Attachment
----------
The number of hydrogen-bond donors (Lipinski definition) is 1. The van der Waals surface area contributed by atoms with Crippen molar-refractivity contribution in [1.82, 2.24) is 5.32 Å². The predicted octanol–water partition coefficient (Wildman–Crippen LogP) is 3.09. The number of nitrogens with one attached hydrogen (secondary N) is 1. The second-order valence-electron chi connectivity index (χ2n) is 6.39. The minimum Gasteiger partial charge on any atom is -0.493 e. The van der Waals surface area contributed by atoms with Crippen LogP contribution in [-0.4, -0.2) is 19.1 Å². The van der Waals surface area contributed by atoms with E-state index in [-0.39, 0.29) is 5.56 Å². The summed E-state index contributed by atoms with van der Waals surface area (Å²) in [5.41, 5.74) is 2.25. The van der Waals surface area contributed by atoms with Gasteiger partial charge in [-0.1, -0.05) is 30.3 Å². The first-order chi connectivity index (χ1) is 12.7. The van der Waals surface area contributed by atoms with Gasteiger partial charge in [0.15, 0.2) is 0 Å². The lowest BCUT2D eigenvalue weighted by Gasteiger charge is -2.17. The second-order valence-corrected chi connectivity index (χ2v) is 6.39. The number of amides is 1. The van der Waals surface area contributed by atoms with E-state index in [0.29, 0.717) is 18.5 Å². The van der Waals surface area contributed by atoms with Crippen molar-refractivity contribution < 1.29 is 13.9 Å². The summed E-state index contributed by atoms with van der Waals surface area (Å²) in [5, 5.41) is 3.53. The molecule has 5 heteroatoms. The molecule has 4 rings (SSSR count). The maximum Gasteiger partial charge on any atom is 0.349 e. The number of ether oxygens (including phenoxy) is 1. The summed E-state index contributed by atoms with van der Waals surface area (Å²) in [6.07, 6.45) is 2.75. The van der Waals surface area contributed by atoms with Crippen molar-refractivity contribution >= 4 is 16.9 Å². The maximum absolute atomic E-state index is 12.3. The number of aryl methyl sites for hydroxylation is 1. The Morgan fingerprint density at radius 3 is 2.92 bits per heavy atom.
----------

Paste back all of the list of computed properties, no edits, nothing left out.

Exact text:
The number of hydrogen-bond donors (Lipinski definition) is 1. The van der Waals surface area contributed by atoms with Crippen molar-refractivity contribution in [1.82, 2.24) is 5.32 Å². The predicted octanol–water partition coefficient (Wildman–Crippen LogP) is 3.09. The number of nitrogens with one attached hydrogen (secondary N) is 1. The second-order valence-electron chi connectivity index (χ2n) is 6.39. The minimum Gasteiger partial charge on any atom is -0.493 e. The van der Waals surface area contributed by atoms with Crippen LogP contribution in [-0.4, -0.2) is 19.1 Å². The van der Waals surface area contributed by atoms with E-state index in [-0.39, 0.29) is 5.56 Å². The summed E-state index contributed by atoms with van der Waals surface area (Å²) in [5.41, 5.74) is 2.25. The van der Waals surface area contributed by atoms with Gasteiger partial charge in [-0.1, -0.05) is 30.3 Å². The first-order chi connectivity index (χ1) is 12.7. The van der Waals surface area contributed by atoms with Gasteiger partial charge in [0.15, 0.2) is 0 Å². The lowest BCUT2D eigenvalue weighted by Gasteiger charge is -2.17. The second-order valence-corrected chi connectivity index (χ2v) is 6.39. The number of amides is 1. The van der Waals surface area contributed by atoms with E-state index in [0.29, 0.717) is 18.5 Å². The van der Waals surface area contributed by atoms with Crippen molar-refractivity contribution < 1.29 is 13.9 Å². The summed E-state index contributed by atoms with van der Waals surface area (Å²) in [5, 5.41) is 3.53. The molecule has 5 heteroatoms. The molecule has 4 rings (SSSR count). The maximum Gasteiger partial charge on any atom is 0.349 e. The number of ether oxygens (including phenoxy) is 1. The summed E-state index contributed by atoms with van der Waals surface area (Å²) in [6.07, 6.45) is 2.75. The van der Waals surface area contributed by atoms with Crippen molar-refractivity contribution >= 4 is 16.9 Å². The maximum absolute atomic E-state index is 12.3. The number of aryl methyl sites for hydroxylation is 1. The Morgan fingerprint density at radius 3 is 2.92 bits per heavy atom.